How are you doing? I mean, beyond the meaningless platitudes we utter on a daily basis when people say "wassup?" or "how's it going?" Let's get to real emotions - when it gets down to it, how are you really feeling?
There's no doubt about it. Your team is struggling. It's lost 50 games at the halfway mark, only 10 fewer than the team lost all of last year. Eleven NL teams have better records than your team. Your best hitter came off the DL a week and a half ago, and the team responded by losing 10 of its next 11 games. Your offense was horrible in April but improved . . . only to see the pitching drop off a cliff, particularly the bullpen. Between your top two veteran aces, you have 1 win and 1 long DL stint.
We all know it's not pretty, but how does this first half really make you feel? Below are some options that I think I've found an abundance of here in Philadelphia and on the interwebs. Feel free to elaborate or chime in with your own in the comments. And vote in the poll too!
Smug know-it-all-ness: You saw this train wreck coming from a mile away. Before the season, you told everyone you knew that this team was going to be horrible -- too old, too expensive, too mediocre, too ungritty, too whatever. It didn't matter, you knew it. You had to withstand constant taunting as a joyless malcontent who didn't appreciate what this team has done over the past five years, especially given the franchise's historical awfulness. But now you've shown everyone just how awesome your baseball analytical skills are. Your team may be struggling, but your intellect is beyond reproach, and isn't that what really matters. After all, maybe those geniuses from WIP or Baseball Tonight will come calling.
Soul-crushing despair: Your team is a winning team. It just is. After all, that's all you've ever known. Your team has aces and stars at most positions. Your team's manager is kind of mumbly, but he knows how to win because his team, the only team he's ever managed as far as you know, always wins. Now something different is happening and it hurts. I mean, it really hurts. Each night just tears at your heart. You go to school the next day with nothing really interesting to say to your friends. When it comes down to it, when another Rosenwho or Sancheswhat blows a game in a completely heartbreaking way, what is there really to say? It's over.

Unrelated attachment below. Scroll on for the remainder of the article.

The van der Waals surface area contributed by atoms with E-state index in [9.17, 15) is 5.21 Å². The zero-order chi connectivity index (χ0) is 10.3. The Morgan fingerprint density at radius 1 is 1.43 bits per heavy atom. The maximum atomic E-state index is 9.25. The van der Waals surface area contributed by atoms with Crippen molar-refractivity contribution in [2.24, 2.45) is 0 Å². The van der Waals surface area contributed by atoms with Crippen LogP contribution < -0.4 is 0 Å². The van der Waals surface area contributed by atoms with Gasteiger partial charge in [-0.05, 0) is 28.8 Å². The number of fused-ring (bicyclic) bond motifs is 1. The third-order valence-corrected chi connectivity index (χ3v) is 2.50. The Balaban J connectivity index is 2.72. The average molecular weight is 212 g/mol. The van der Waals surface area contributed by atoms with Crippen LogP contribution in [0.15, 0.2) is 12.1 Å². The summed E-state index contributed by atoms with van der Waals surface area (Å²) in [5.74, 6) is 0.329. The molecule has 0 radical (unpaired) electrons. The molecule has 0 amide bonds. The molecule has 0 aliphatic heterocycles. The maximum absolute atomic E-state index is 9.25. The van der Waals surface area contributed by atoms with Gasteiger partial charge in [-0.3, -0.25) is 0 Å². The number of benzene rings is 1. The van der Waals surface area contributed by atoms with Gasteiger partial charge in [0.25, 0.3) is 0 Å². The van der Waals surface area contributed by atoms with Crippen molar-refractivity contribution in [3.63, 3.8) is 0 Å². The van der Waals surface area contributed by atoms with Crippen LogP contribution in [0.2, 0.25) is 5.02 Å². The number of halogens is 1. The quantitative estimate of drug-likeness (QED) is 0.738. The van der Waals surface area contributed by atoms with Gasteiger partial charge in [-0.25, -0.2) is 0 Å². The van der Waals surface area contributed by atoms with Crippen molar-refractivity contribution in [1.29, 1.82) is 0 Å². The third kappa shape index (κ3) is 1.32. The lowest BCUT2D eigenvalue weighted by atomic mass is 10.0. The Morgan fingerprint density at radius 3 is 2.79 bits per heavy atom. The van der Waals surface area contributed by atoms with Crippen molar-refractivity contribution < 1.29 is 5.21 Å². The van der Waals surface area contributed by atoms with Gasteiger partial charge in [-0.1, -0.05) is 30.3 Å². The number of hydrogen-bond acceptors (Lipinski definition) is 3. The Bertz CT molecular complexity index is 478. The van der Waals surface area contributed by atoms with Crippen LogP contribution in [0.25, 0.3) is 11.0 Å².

Half-blind optimism: Sure the team has had its worst first half since the dark days of 1997, but you swear by the collective wisdom of some econ nerd who lives in his uncle's basement, a constitutional law professor whose expertise is gender construction, and some blogger who wants to befriend your Mexican corn-tortilla meat concoction. They told you this team is better than it is, so it must be. Each day is a new day, and bad luck has to end some time. Why not with the games right after the break? After all, we all know Charlie Manuel is a second half manager, the team just has to be better with Chase Utley, Ryan Howard, and Roy Halladay playing, and xFIP and BABIP abnormalities should stabilize and regress. They have to. They just have to . . . right?
Naive joy: This is baseball. Each day a game is played is a day to celebrate life. Grass, sun, chalk, sweat, gloves, bats, balls - it's all good. Sure, winning games is better than losing games, but have you been to CBP? Have you seen what Chooch is doing this year? Have you sat with your kid and just watched grown men play this beloved game? Have you appreciated how perfect the baseball diamond is? How most guys are thrown out within inches of first base? I mean, if you don't appreciate the complexity and beauty in that, then you're missing out on some intense pleasure in life. This is baseball we're talking about folks. By definition it's fun.